The analytic technique for multiple-means hypothesis testing is based on variances. In this video, learn the basics of this technique. It's called the Analysis of Variance, or ANOVA.

- [Instructor] Let's get into the analytic technique for testing hypotheses about more than two means, the analysis of variance. The hypotheses and alpha we deal with look like this in the simplest case. The null hypothesis is that three population means are equal. The alternative hypothesis, Not H0 and alpha is 0.05. These data illustrate an example, 15 people are randomly assigned to solve paper and pencil mazes in either red, green, or blue light. The dependent variable is the time in seconds to solve the maze. The null hypothesis is that the three parameters, mu red, mu green, and mu blue are equal. The alternative hypothesis is Not H0 with alpha at 0.05. Because pairwise t-tests of means won't work, we have to think in terms of variances, instead of means. But first, let's go back to a basic. This is sample variance, an estimate of population variance. A variance estimate, like this one, is also called a Mean Square. The numerator on the right is called Sum of Squares, and the denominator of the variance estimate is called degrees of freedom. In general, we can say that Mean Square is equal to sum of squares divided by degrees of freedom, abbreviated as MS equals SS over DF. So if we think in terms of variance, three kinds of variance reside within this dataset. There's variance among the means, just like any set of numbers these three have variance. This variance is called Mean Square Between Groups or MSB. We have variance within the groups, the scores within each group vary around their group mean. The group means are different from one another, but the variances in each group are about the same. We can pull these variances to create MS within groups, the Means Squared Within Groups or MSW. And we also have total variance, all 15 scores vary from the mean of all scores, the grand mean. This is called Mean Square Total, or MST. Now for the reasoning process. If the null hypothesis is true, the three levels of the independent variable, light color, have no effect on the dependent variable. This does not mean that X-bar1, X-bar2, and X-bar3 should necessarily be equal. They don't all have to be equal for the null hypothesis to be true. Now, and this is important, what this does mean is that X-bar1, X-bar2, and X-bar3 vary as much, or as little as any three numbers randomly selected from the population. Let's look at the reasoning process in terms of Mean Squares. To decide whether or not to reject a null hypothesis, we have to compare the variance among the group means, MSB, to an estimate of the population variance. As for the decision, if MSB, the Mean Squared Between, is greater than the estimated population variance, then reject the null hypothesis. If not, then we don't reject the null hypothesis. So it comes down to estimating the population variance, and the Mean Squared Within Groups, MSW, is our best estimate of the population variance. Group members were randomly selected from the population and randomly assigned to each group. We would expect that group variances are about the same, even though the means are different. So to decide whether or not to reject the null hypothesis, compare the Mean Squared Between to the Mean Squared Within. And as for the decision, well, if the Mean Squared Between is significantly greater than the Mean Squared Within, reject the null hypothesis. If not, then don't reject the null hypothesis. How do we compare two variances? With an F ratio. The F ratio here is the Mean Squared Between divided by the Mean Squared Within. If the null hypothesis is true, that F ratio should be less than or equal to one. If the null hypothesis is not true, then at F ratio should be greater than one. And this is the analysis of variance. We can frame the hypothesis in terms of variances rather than means. In terms of means it's the null hypothesis is that mu1 equals mu2 equals mu3, and the alternative hypothesis is Not H0. But in terms of variances, the null hypothesis is that Sigma squared B divided by Sigma squared W is less than or equal to one. The alternative hypothesis is that that ratio is greater than one. And this is more in keeping with how we handle the statistics. Let's examine the Mean Squared Between. This is a variance estimate based on a number of groups, so the degrees of freedom is the number of groups minus one, which is the denominator of this variance estimate. Now let's look at the Mean Squared Within. This is a variance estimate that's based on pooling the group variances, sort of like averaging them together. So the denominator of this variance estimate is the degrees of freedom within, which is the number of people in the study minus the number of groups. And the Mean Square Total, this variance estimate is based on all the people in this study, and it's denominator is number of people in the study minus one, and that's the degrees of freedom total. That X double bar stands for the grand mean. For this example, the degrees of freedom between is the number of groups minus one, which is two. The degrees of freedom within is the number of people minus the number of groups, which is 15 minus three, or 12. And the degrees of freedom total is the number of people minus one, 15 minus one, 14. Some notable relationships. With respect to the degrees of freedom, the degrees of freedom total equals the sum of the other two degrees of freedom. And with respect to the Sum of Squares, the Sum of Squares total is equal to the sum of the other two Sums of Squares. So wrapping up, when testing more than two means, we have to think in terms of variances, Mean Squares rather than means. We test the Mean Square Between versus the Mean Squared Within. If the Mean Squared Between is greater than the Mean Squared Within, we reject the null hypothesis. And this is called the analysis of variance.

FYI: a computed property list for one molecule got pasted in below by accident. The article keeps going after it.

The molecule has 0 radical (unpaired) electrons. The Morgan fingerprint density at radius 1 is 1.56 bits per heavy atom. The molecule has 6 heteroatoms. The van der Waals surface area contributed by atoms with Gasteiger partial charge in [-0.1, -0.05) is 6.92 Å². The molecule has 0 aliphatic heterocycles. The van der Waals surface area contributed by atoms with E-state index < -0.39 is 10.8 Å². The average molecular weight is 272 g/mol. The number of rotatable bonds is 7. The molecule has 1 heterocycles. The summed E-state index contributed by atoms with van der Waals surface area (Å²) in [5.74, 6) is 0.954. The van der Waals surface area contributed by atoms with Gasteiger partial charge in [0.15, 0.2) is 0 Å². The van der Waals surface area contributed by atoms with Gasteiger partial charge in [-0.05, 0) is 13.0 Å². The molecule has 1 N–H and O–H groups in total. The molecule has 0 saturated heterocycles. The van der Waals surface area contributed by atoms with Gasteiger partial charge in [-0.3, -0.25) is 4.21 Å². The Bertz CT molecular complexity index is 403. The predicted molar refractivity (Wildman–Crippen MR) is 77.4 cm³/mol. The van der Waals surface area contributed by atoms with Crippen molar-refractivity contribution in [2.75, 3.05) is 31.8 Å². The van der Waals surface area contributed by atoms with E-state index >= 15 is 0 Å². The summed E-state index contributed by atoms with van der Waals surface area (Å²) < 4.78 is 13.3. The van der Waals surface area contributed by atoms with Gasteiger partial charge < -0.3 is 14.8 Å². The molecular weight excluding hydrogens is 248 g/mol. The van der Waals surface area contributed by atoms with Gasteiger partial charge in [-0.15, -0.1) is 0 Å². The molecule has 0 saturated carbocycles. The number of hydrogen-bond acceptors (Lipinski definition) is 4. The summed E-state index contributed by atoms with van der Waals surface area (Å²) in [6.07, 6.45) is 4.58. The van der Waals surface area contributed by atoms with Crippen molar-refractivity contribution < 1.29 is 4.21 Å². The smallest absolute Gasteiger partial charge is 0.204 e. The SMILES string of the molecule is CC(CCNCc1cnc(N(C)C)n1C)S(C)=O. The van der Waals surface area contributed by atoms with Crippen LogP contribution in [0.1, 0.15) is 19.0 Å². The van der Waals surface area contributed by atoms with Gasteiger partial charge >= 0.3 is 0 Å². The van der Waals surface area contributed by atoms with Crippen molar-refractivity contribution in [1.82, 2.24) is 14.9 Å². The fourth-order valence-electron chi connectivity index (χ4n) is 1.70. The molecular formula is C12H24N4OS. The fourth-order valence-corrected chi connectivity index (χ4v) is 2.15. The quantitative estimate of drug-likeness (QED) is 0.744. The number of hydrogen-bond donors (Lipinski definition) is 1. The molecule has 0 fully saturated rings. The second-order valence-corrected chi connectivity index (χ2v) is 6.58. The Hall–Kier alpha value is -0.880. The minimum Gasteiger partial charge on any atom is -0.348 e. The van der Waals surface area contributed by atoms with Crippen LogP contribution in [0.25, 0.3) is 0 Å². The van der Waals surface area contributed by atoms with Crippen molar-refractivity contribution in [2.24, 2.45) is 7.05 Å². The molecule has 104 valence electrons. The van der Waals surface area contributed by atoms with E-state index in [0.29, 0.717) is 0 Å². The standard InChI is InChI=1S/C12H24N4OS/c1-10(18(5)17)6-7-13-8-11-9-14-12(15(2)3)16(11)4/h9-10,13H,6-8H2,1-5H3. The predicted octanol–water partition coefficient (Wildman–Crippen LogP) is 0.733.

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Video: Introducing ANOVA